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Huizenga, Camp, and Upton Call on Senate to Preserve Welfare Work Requirement

Press Release

Location: Washington, DC

Congressman Bill Huizenga (MI-02) joined Congressmen Dave Camp (MI-04), Chairman of the House Ways and Means Committee, and Fred Upton (MI-06) Chairman of the House Energy and Commerce Committee in calling on the U.S. Senate to prevent the Obama administration from waiving longstanding work requirements for federal welfare recipients.

Enacted in 1996 as part of welfare reform under the Clinton administration, federal law has required states to impose a work requirement for those receiving welfare benefits. Specifically, 50% of all families and 90% of two-parent families that receive Temporary Assistance for Needy Families (TANF) benefits must work or be engaged in a work-related activity, such as job training. On July 12, 2012, the U.S. Department of Health and Human Services (HHS) issued "guidance" suggesting that it would allow states to opt out of the TANF program's work requirement for the first time since 1996.

Last week, the U.S. House of Representatives passed legislation authored by Chairman Camp that prohibits HHS from implementing its waiver plan and prevents the administration from waiving federal work requirements. The legislation also reauthorizes the TANF program through year's end. The Preserving Work Requirements for Welfare Programs Act of 2013 (H.R. 890) passed the House by a bipartisan vote of 246 to 181 (228 Republicans and 18 Democrats supported the measure; 3 Republicans and 178 Democrats opposed it) and now awaits consideration before the Senate Finance Committee. In September 2012, the non-partisan Government Accountability Office (GAO) confirmed that the Obama administration circumvented Congress to waive the welfare work requirements.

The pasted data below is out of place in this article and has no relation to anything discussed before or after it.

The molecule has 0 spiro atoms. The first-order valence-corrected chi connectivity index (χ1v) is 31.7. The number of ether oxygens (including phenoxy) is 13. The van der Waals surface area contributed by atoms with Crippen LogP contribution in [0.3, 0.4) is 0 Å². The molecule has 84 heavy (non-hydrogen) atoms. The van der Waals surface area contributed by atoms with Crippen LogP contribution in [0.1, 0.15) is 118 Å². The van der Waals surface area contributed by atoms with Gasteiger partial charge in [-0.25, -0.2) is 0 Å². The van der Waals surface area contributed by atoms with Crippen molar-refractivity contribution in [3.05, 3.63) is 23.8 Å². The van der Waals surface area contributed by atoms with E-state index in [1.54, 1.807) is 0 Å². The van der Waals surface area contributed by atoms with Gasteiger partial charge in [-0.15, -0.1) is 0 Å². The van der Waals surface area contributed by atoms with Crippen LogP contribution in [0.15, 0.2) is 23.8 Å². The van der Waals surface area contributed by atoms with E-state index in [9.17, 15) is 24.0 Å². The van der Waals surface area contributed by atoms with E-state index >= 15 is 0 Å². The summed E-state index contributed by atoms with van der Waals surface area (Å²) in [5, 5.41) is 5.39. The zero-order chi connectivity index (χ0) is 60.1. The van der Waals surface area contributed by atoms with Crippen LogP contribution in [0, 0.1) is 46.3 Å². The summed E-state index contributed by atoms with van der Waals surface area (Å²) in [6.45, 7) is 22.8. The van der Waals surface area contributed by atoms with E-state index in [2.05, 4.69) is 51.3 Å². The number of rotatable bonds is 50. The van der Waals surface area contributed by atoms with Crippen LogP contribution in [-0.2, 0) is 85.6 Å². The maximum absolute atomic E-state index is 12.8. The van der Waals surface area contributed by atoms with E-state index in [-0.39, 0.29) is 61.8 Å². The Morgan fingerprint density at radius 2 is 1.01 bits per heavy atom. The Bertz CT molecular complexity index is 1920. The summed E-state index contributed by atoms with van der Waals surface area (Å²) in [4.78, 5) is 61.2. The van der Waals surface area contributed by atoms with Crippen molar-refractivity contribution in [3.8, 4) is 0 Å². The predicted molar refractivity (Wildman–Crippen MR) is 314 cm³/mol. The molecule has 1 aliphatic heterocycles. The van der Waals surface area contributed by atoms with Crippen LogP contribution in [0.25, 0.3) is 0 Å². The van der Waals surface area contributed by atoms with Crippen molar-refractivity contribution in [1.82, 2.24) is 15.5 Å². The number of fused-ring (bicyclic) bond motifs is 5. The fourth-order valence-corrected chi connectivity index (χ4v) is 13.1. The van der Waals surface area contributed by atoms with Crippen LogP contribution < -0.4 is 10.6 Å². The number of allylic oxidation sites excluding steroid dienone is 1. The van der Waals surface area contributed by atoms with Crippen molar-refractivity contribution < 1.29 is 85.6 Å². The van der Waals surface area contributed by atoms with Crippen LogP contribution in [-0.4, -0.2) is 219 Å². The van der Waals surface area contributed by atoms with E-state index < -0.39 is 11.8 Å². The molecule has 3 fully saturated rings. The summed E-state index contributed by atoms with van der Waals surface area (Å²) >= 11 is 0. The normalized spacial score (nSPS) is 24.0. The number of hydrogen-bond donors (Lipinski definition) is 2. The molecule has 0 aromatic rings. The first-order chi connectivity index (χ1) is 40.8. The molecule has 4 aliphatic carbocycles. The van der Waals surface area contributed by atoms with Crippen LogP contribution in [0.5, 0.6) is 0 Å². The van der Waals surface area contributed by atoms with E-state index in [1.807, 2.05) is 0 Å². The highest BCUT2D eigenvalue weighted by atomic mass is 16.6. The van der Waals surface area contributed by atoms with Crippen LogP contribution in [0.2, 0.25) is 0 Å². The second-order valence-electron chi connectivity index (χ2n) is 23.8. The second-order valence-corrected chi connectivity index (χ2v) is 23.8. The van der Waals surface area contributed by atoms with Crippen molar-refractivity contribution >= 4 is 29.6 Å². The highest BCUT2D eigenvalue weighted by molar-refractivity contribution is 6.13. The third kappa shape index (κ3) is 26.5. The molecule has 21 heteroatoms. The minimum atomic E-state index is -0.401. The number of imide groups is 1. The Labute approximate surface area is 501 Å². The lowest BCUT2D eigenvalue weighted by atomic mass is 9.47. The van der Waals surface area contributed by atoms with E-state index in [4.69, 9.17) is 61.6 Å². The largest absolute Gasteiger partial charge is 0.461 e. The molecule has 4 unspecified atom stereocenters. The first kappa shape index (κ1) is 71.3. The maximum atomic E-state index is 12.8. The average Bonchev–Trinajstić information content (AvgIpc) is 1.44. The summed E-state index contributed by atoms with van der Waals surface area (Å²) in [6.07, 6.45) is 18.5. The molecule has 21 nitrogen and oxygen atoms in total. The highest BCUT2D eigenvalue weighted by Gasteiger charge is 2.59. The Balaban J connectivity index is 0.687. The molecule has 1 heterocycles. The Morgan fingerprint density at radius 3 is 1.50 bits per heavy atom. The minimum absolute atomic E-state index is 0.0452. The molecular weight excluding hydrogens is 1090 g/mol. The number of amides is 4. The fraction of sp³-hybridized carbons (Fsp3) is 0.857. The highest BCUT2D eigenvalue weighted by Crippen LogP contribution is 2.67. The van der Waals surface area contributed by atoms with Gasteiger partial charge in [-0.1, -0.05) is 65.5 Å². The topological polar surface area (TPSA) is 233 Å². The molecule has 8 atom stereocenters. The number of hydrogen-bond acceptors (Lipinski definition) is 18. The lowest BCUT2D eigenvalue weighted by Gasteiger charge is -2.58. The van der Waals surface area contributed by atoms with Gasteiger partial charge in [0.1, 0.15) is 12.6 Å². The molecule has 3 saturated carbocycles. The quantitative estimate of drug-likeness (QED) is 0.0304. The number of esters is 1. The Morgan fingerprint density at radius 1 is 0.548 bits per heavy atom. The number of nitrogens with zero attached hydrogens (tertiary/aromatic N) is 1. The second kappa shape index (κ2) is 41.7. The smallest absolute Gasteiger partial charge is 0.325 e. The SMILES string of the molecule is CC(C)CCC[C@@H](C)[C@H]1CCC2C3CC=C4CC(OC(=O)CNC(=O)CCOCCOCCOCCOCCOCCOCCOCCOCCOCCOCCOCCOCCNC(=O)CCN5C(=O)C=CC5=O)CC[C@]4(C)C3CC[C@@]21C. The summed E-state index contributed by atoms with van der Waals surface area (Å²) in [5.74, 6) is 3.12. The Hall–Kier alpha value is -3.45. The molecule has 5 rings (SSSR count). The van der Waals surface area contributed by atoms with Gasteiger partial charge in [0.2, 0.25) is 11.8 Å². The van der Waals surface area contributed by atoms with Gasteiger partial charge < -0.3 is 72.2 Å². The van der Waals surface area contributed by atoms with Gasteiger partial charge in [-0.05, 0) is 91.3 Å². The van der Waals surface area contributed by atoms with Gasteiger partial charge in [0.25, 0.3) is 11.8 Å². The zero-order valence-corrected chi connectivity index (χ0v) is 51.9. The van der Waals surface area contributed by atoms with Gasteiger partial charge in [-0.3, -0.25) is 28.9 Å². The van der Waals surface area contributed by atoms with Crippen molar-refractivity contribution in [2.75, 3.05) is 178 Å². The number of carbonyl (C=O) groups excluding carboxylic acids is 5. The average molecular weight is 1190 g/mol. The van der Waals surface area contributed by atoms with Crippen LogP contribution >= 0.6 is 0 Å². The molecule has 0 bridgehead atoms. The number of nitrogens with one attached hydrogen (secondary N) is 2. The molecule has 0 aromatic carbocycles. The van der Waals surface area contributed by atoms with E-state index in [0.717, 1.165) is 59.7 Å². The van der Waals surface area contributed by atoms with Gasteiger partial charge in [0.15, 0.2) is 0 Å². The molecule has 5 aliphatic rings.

"Today's vote shows that there is clear, bipartisan opposition in Congress to the Obama Administration's efforts to dismantle the welfare work requirements," said Camp. "These work requirements, along with the other landmark 1996 welfare reforms, have been essential to increasing work and earnings and decreasing welfare dependence and poverty among low-income Americans. I urge my Senate colleagues to pass this legislation and send it to the President's desk for his signature."

"Waiving these essential bipartisan work requirements is a step backwards in the effort to reduce welfare dependence among low-income Americans," said Huizenga. "We cannot afford to revert back to a welfare system that encourages dependency instead of helping low-income Michiganders become self-sufficient. Now, more than ever, the focus must be on getting people off the aid roll and back on the payroll, and that is why I urge the Senate to quickly take up this legislation, pass it, and send it to President Obama for his signature."

"We should be doing everything in our ability to help our nation's most vulnerable find gainful employment and get back on their feet. Folks in Michigan would rather be supporting their families and paying taxes than depending on Washington," said Upton. "Waiving the bipartisan work requirements as we are trying to get our nation back to work would seriously undermine the progress we have made to lift struggling families out of poverty. We also owe it to the American people to ensure their hard-earned tax dollars are wisely spent."

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